Many reasons exist for the absence of international law regarding aerial bombing in World War II.〔Evangeslista, Matthew. "Peace Studies, Volume 3". page 447. Routledge.〕 Most nations had refused to ratify such laws or agreements because of the vague or impractical wording in treaties such as the 1923 Hague Rules of Air Warfare. Also, the major powers' possession of newly developed advanced bombers was a great military advantage; they would not accept any negotiated limitations regarding this new weapon. In the absence of specific laws relating to aerial warfare, the belligerents' aerial forces at the start of World War II used the 1907 Hague Conventions — signed and ratified by most major powers — as the customary standard to govern their conduct in warfare, and these conventions were interpreted by both sides to allow the indiscriminate bombing of enemy cities throughout the war.
General Telford Taylor, Chief Counsel for War Crimes at the Nuremberg Trials, wrote that:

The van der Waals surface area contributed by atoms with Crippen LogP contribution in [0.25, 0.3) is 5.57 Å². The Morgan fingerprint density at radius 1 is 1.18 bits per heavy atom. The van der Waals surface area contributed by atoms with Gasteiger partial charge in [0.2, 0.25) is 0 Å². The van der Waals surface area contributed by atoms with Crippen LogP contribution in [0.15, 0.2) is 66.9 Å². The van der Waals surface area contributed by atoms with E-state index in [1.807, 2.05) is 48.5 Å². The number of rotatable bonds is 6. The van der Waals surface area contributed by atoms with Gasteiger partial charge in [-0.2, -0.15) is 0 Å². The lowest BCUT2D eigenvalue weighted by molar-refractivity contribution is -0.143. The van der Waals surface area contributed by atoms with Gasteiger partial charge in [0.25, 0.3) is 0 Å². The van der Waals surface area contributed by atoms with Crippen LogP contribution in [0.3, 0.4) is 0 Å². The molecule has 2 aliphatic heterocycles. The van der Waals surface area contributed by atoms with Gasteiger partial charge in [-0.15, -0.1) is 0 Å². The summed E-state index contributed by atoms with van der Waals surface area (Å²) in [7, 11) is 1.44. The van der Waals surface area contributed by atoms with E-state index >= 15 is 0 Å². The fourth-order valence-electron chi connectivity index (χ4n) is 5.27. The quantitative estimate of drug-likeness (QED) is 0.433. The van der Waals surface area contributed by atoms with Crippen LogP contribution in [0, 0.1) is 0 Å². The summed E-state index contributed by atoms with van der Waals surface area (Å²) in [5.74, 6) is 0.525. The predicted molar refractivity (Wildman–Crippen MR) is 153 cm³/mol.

Article 25 of the 1899 and 1907 Hague Conventions on Land Warfare also did not provide a clear guideline on the extent to which civilians may be spared; the same can be held for naval forces. Consequently, cyclical arguments, such as those advanced by Italian general and air power theorist Giulio Douhet, do not appear to violate any of the Convention's provisions.〔.Obote-Odora, Alex. "The judging of war criminals: individual criminal responsibility under international law". page 177.〕 Due to these reasons, the Allies at the Nuremberg and Tokyo Trials never criminalised aerial bombardment of non-military targets and Axis leaders who ordered a similar type of practice were not prosecuted. Chris Jochnick and Roger Normand in their article ''The Legitimation of Violence 1: A Critical History of the Laws of War'' explains that: "By leaving out morale bombing and other attacks on civilians unchallenged, the Tribunal conferred legal legitimacy on such practices."